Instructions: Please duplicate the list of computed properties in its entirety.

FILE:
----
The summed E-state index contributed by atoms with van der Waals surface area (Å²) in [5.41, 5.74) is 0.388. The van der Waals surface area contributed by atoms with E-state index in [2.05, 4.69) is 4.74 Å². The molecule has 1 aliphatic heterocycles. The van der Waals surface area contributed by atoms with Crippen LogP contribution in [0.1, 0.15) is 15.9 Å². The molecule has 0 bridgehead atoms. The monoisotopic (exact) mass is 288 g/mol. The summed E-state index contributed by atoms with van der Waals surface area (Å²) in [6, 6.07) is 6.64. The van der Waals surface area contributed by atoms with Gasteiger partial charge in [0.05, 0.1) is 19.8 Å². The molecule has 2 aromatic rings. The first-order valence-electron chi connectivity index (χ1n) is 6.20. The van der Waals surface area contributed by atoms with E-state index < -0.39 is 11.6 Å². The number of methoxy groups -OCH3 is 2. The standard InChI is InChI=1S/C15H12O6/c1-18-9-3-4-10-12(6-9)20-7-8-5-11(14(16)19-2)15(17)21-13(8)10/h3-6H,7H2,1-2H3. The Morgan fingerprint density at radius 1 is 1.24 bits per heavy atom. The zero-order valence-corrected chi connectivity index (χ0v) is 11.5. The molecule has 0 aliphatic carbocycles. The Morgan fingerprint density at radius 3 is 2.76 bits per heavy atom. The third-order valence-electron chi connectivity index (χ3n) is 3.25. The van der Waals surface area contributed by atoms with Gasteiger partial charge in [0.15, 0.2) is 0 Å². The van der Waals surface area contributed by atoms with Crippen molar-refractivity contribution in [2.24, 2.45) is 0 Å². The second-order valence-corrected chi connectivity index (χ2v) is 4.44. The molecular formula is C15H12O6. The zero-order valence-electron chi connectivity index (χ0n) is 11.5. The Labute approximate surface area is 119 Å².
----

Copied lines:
The summed E-state index contributed by atoms with van der Waals surface area (Å²) in [5.41, 5.74) is 0.388. The van der Waals surface area contributed by atoms with E-state index in [2.05, 4.69) is 4.74 Å². The molecule has 1 aliphatic heterocycles. The van der Waals surface area contributed by atoms with Crippen LogP contribution in [0.1, 0.15) is 15.9 Å². The molecule has 0 bridgehead atoms. The monoisotopic (exact) mass is 288 g/mol. The summed E-state index contributed by atoms with van der Waals surface area (Å²) in [6, 6.07) is 6.64. The van der Waals surface area contributed by atoms with Gasteiger partial charge in [0.05, 0.1) is 19.8 Å². The molecule has 2 aromatic rings. The first-order valence-electron chi connectivity index (χ1n) is 6.20. The van der Waals surface area contributed by atoms with E-state index < -0.39 is 11.6 Å². The number of methoxy groups -OCH3 is 2. The standard InChI is InChI=1S/C15H12O6/c1-18-9-3-4-10-12(6-9)20-7-8-5-11(14(16)19-2)15(17)21-13(8)10/h3-6H,7H2,1-2H3. The Morgan fingerprint density at radius 1 is 1.24 bits per heavy atom. The zero-order valence-corrected chi connectivity index (χ0v) is 11.5. The molecule has 0 aliphatic carbocycles. The Morgan fingerprint density at radius 3 is 2.76 bits per heavy atom. The third-order valence-electron chi connectivity index (χ3n) is 3.25. The van der Waals surface area contributed by atoms with Gasteiger partial charge in [0.15, 0.2) is 0 Å². The van der Waals surface area contributed by atoms with Crippen molar-refractivity contribution in [2.24, 2.45) is 0 Å². The second-order valence-corrected chi connectivity index (χ2v) is 4.44. The molecular formula is C15H12O6. The zero-order valence-electron chi connectivity index (χ0n) is 11.5. The Labute approximate surface area is 119 Å².